Seven Sisters Burial Mound
This month I’ve been so excited to release some new images. One of my favourites was inspired by the Seven Sisters trees near Houghton-le-Spring. I love visiting this ancient round barrow burial mound to watch the sunset. For me, it’s one of the best vantage points to watch the sun go down in the whole northeast. The barrow is most of the way up the west side of Copt Hill meaning it’s the perfect spot to look out over the valley to the west and the setting sun.
The sisters are actually Beech Trees. Once there were seven, hence the name, then six, and now it’s sort of five and a half. Essentially the sixth tree is dead but still standing hence the half-bit. The burial mound which they encircle was once thought to date back to the Neolithic period. It was excavated in 1877 by Canon William Greenwell who came to this conclusion. However, I have heard that a 2003 excavation revealed evidence pushing the date back to 5000 BCE placing its use in the Mesolithic. I think knowing a little of its potential 7000 years of history just makes visiting more magical.
A Magical Fairy Ring
There is also an old piece of local folklore associated with the mound. It states that the small hollow at the top of the mound is called the Fairies Cradle and was a meeting place for the Fae. They would meet at that hollow to sing and dance at night. We’re used to hearing about fairy rings in countries like Ireland but they were once common across England and Scotland as well.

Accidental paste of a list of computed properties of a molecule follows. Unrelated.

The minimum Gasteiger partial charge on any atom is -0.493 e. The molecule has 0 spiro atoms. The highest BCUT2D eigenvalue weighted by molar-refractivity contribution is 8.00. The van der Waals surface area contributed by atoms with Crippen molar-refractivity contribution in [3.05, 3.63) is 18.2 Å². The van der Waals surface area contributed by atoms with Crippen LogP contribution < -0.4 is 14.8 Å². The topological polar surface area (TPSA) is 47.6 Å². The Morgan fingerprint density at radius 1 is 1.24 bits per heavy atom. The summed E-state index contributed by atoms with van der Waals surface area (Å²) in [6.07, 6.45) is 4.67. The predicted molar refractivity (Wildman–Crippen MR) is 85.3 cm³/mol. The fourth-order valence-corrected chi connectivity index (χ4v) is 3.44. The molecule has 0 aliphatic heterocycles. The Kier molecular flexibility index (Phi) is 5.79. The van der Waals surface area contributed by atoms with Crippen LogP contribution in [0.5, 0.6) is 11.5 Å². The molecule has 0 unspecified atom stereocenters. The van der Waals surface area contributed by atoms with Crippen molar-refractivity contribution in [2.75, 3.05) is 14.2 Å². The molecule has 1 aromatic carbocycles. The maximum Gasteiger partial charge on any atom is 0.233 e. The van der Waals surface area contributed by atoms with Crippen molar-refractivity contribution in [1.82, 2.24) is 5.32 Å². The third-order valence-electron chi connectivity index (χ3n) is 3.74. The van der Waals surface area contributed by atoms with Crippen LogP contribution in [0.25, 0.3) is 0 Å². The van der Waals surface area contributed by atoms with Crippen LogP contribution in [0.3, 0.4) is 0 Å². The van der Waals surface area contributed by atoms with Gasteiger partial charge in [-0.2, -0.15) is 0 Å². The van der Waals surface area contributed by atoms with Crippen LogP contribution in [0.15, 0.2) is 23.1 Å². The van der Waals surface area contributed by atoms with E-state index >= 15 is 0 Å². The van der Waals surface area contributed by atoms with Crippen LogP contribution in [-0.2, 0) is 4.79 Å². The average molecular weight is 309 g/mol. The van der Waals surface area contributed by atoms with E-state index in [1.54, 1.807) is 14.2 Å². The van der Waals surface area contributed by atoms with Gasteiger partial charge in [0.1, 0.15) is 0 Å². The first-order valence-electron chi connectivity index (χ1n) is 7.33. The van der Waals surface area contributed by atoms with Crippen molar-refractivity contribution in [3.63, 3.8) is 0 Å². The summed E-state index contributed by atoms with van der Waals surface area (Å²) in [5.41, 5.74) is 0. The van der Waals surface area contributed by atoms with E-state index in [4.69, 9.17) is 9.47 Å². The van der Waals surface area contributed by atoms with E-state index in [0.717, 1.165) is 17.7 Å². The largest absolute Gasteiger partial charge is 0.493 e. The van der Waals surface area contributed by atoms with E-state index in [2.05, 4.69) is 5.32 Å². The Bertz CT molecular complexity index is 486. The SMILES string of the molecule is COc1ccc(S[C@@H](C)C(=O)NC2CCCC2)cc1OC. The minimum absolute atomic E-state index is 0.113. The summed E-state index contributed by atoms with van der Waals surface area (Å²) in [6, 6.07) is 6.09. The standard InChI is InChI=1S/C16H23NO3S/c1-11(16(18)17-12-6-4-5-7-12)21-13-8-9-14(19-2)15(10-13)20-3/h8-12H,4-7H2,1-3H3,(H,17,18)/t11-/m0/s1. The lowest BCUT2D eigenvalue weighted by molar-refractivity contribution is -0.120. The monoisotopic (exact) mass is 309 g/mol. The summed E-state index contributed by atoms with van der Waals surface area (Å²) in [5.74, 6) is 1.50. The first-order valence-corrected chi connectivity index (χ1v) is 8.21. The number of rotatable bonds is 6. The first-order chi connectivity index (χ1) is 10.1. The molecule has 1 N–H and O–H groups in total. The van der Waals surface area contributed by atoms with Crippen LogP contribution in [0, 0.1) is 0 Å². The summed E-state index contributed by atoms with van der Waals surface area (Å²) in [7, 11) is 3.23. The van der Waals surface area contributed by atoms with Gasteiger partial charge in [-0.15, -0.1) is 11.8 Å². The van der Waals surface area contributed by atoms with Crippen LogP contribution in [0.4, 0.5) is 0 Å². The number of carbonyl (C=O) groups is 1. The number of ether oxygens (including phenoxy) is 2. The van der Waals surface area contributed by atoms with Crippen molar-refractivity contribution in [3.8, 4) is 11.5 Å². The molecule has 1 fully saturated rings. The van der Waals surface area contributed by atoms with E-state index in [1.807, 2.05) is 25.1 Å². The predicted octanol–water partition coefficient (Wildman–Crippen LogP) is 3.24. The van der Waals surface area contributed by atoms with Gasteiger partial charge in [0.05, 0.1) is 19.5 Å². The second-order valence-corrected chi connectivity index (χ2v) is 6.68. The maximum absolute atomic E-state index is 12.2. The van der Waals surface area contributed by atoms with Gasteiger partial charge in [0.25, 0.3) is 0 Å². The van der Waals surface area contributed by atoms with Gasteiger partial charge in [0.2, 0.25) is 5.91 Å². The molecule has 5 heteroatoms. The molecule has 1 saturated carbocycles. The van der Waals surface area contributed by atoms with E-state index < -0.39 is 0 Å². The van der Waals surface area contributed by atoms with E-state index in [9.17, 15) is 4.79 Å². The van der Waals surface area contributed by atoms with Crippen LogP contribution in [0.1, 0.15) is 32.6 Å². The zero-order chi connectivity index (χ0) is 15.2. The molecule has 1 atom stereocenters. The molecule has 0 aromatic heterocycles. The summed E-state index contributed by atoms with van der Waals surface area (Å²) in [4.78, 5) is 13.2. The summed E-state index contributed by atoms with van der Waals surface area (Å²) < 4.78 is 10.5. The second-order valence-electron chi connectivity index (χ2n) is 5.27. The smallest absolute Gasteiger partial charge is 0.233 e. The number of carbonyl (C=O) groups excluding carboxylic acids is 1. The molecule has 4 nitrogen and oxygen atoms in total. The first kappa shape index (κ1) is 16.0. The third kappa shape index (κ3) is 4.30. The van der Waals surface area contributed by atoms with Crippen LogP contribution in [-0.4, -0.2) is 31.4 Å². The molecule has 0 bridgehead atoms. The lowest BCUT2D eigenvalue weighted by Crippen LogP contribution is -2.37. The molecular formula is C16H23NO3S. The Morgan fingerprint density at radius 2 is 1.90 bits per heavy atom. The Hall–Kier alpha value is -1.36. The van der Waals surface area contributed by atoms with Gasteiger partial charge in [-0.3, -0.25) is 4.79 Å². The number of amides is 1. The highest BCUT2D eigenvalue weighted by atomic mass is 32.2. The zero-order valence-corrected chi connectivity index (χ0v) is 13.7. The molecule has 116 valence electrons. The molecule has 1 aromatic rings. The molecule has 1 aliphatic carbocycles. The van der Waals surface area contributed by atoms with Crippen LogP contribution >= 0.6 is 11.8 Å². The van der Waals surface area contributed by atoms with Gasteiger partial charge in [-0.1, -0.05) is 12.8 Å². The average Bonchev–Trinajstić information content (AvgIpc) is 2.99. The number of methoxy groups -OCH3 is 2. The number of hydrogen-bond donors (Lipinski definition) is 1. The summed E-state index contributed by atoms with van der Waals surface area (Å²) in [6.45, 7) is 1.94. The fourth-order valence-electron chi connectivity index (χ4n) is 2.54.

From Inspiration to Finished Art
The Seven Sisters and our visits there to watch the sunset provided the inspiration for this piece. I’ve found other mentions of burial mounds while reading about northeast folklore and history, but most have been levelled or ploughed out. This one however still stands proud and people are drawn to it. When we visit I love watching how people are drawn to the mound and trees. It’s a popular spot for locals out walking and as they pass almost everyone will climb up to pass through the middle of the trees rather than taking the easier route of just walking around the mound. It’s as if the magic of the place calls to them to climb up and just stand there for a few moments. So I placed a figure into the scene. Are they watching a hidden sunset? Or waiting for us to go and join them?